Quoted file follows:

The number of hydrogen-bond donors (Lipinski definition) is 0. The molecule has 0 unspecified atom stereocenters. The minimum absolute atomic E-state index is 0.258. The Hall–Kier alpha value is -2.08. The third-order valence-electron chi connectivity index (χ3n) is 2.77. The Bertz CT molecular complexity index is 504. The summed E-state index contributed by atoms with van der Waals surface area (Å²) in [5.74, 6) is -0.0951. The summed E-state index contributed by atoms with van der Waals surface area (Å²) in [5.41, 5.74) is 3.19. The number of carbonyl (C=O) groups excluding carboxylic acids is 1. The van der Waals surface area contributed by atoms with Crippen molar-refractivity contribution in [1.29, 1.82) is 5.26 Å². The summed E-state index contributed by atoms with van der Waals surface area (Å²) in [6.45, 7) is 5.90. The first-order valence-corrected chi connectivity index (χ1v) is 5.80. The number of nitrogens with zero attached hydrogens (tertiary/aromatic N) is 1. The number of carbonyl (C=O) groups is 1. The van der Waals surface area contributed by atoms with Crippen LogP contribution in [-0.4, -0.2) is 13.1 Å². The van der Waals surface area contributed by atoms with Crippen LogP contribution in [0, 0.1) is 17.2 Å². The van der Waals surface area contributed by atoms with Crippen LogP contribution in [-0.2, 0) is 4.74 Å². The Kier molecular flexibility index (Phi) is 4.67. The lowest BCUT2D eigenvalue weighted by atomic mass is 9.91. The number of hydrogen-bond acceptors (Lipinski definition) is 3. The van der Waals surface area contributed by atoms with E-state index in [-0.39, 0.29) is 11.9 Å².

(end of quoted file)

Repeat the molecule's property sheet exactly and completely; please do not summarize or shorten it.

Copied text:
The number of hydrogen-bond donors (Lipinski definition) is 0. The molecule has 0 unspecified atom stereocenters. The minimum absolute atomic E-state index is 0.258. The Hall–Kier alpha value is -2.08. The third-order valence-electron chi connectivity index (χ3n) is 2.77. The Bertz CT molecular complexity index is 504. The summed E-state index contributed by atoms with van der Waals surface area (Å²) in [5.74, 6) is -0.0951. The summed E-state index contributed by atoms with van der Waals surface area (Å²) in [5.41, 5.74) is 3.19. The number of carbonyl (C=O) groups excluding carboxylic acids is 1. The van der Waals surface area contributed by atoms with Crippen molar-refractivity contribution in [1.29, 1.82) is 5.26 Å². The summed E-state index contributed by atoms with van der Waals surface area (Å²) in [6.45, 7) is 5.90. The first-order valence-corrected chi connectivity index (χ1v) is 5.80. The number of nitrogens with zero attached hydrogens (tertiary/aromatic N) is 1. The number of carbonyl (C=O) groups is 1. The van der Waals surface area contributed by atoms with Crippen LogP contribution in [-0.4, -0.2) is 13.1 Å². The van der Waals surface area contributed by atoms with Crippen LogP contribution in [0, 0.1) is 17.2 Å². The van der Waals surface area contributed by atoms with Crippen LogP contribution in [-0.2, 0) is 4.74 Å². The Kier molecular flexibility index (Phi) is 4.67. The lowest BCUT2D eigenvalue weighted by atomic mass is 9.91. The number of hydrogen-bond acceptors (Lipinski definition) is 3. The van der Waals surface area contributed by atoms with E-state index in [-0.39, 0.29) is 11.9 Å².